Most recently, some writers have begun to question the value of cooperative efforts to develop print collections. Shreeves makes a strong case for focusing cooperative ventures on the acquisition or creation of digital collections and for sharing expertise rather than print collections. He states that, "[t]he changes being experienced during the present transition to a largely digital environment offer new opportunities for cooperative collection development efforts but also call into question the value of investing in models based on a predominantly print environment. …

The rest of this article is only available to active members of Questia

Sign up now for a free, 1-day trial and receive full access to:

  • Questia's entire collection
  • Automatic bibliography creation
  • More helpful research tools like notes, citations, and highlights
  • A full archive of books and articles related to this one
  • Ad-free environment

Already a member? Log in now.

Notes for this article

Add a new note
If you are trying to select text to create highlights or citations, remember that you must now click or tap on the first word, and then click or tap on the last word.
One moment ...
Default project is now your active project.
Project items

Items saved from this article

This article has been saved
Highlights (0)
Some of your highlights are legacy items.

Highlights saved before July 30, 2012 will not be displayed on their respective source pages.

You can easily re-create the highlights by opening the book page or article, selecting the text, and clicking “Highlight.”

Citations (0)
Some of your citations are legacy items.

Any citation created before July 30, 2012 will labeled as a “Cited page.” New citations will be saved as cited passages, pages or articles.

We also added the ability to view new citations from your projects or the book or article where you created them.

Notes (0)
Bookmarks (0)

You have no saved items from this article

Project items include:
  • Saved book/article
  • Highlights
  • Quotes/citations
  • Notes
  • Bookmarks
Notes
Cite this article

Cited article

Style
Citations are available only to our active members.
Sign up now to cite pages or passages in MLA, APA and Chicago citation styles.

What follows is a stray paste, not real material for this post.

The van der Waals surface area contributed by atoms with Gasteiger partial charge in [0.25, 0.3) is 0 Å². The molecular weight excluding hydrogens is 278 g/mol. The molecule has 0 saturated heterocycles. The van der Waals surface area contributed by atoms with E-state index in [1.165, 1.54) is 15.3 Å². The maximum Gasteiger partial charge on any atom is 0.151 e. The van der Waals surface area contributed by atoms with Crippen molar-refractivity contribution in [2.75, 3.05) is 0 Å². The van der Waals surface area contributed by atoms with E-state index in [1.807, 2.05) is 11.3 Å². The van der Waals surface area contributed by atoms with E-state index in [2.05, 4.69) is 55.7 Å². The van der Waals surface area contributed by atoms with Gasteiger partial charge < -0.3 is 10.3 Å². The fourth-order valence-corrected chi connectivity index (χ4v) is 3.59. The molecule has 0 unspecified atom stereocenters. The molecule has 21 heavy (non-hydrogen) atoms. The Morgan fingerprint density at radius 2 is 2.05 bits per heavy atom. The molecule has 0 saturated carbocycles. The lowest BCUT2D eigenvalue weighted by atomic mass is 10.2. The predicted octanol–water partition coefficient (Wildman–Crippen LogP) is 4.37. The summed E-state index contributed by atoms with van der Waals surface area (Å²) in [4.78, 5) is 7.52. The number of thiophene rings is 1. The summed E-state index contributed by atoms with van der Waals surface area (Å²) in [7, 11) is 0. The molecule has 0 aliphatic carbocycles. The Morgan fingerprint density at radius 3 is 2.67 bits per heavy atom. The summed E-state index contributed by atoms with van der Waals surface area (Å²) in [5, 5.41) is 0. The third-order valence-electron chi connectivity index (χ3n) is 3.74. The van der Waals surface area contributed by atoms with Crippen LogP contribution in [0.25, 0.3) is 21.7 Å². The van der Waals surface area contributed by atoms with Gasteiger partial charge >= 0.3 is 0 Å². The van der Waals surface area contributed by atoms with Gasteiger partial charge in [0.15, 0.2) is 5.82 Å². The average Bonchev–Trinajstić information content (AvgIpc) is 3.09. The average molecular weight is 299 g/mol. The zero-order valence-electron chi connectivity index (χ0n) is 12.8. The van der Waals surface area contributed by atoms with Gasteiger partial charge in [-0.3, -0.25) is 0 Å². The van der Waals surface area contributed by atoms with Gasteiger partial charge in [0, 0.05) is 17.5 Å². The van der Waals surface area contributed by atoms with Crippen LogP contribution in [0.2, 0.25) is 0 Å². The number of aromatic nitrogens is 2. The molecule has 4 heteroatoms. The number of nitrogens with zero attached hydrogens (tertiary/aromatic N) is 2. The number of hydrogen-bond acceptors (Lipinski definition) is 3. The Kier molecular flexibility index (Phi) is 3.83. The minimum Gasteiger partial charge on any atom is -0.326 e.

(Einhorn, 1992, p. 25)

(Einhorn 25)

1

1. Lois J. Einhorn, Abraham Lincoln, the Orator: Penetrating the Lincoln Legend (Westport, CT: Greenwood Press, 1992), 25, http://www.questia.com/read/27419298.

Cited article

Cooperative Collection Management in the Consortial Environment: The VIVA Pilot Projects
Settings

Settings

Typeface
Text size Smaller Larger Reset View mode
Search within

Search within this article

Look up

Look up a word

  • Dictionary
  • Thesaurus
Please submit a word or phrase above.
Print this page

Print this page

Why can't I print more than one page at a time?

Help
Full screen

matching results for page

    Questia reader help

    How to highlight and cite specific passages

    1. Click or tap the first word you want to select.
    2. Click or tap the last word you want to select, and you’ll see everything in between get selected.
    3. You’ll then get a menu of options like creating a highlight or a citation from that passage of text.

    OK, got it!

    Cited passage

    Style
    Citations are available only to our active members.
    Sign up now to cite pages or passages in MLA, APA and Chicago citation styles.

    "Portraying himself as an honest, ordinary person helped Lincoln identify with his audiences." (Einhorn, 1992, p. 25).

    "Portraying himself as an honest, ordinary person helped Lincoln identify with his audiences." (Einhorn 25)

    "Portraying himself as an honest, ordinary person helped Lincoln identify with his audiences."1

    1. Lois J. Einhorn, Abraham Lincoln, the Orator: Penetrating the Lincoln Legend (Westport, CT: Greenwood Press, 1992), 25, http://www.questia.com/read/27419298.

    Cited passage

    Thanks for trying Questia!

    Please continue trying out our research tools, but please note, full functionality is available only to our active members.

    Your work will be lost once you leave this Web page.

    For full access in an ad-free environment, sign up now for a FREE, 1-day trial.

    Already a member? Log in now.